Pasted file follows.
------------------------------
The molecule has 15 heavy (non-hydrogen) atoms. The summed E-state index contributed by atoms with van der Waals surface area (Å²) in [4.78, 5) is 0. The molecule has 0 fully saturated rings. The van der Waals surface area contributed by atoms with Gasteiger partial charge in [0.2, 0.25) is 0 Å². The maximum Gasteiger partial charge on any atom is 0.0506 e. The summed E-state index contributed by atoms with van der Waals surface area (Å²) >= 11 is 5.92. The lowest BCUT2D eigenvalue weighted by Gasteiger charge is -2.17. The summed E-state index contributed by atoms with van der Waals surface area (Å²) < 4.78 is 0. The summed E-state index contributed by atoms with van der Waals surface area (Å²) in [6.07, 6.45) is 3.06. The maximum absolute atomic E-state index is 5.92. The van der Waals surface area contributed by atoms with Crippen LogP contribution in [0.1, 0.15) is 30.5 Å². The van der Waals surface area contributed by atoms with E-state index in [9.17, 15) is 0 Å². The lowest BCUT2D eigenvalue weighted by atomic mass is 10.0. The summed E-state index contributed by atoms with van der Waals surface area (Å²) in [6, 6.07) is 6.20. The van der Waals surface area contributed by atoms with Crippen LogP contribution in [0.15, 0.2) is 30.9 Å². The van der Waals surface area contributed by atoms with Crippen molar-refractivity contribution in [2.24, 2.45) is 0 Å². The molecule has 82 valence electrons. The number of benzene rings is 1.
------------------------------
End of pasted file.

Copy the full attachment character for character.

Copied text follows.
The molecule has 15 heavy (non-hydrogen) atoms. The summed E-state index contributed by atoms with van der Waals surface area (Å²) in [4.78, 5) is 0. The molecule has 0 fully saturated rings. The van der Waals surface area contributed by atoms with Gasteiger partial charge in [0.2, 0.25) is 0 Å². The maximum Gasteiger partial charge on any atom is 0.0506 e. The summed E-state index contributed by atoms with van der Waals surface area (Å²) >= 11 is 5.92. The lowest BCUT2D eigenvalue weighted by Gasteiger charge is -2.17. The summed E-state index contributed by atoms with van der Waals surface area (Å²) < 4.78 is 0. The summed E-state index contributed by atoms with van der Waals surface area (Å²) in [6.07, 6.45) is 3.06. The maximum absolute atomic E-state index is 5.92. The van der Waals surface area contributed by atoms with Crippen LogP contribution in [0.1, 0.15) is 30.5 Å². The van der Waals surface area contributed by atoms with E-state index in [9.17, 15) is 0 Å². The lowest BCUT2D eigenvalue weighted by atomic mass is 10.0. The summed E-state index contributed by atoms with van der Waals surface area (Å²) in [6, 6.07) is 6.20. The van der Waals surface area contributed by atoms with Crippen LogP contribution in [0.15, 0.2) is 30.9 Å². The van der Waals surface area contributed by atoms with Crippen molar-refractivity contribution in [2.24, 2.45) is 0 Å². The molecule has 82 valence electrons. The number of benzene rings is 1.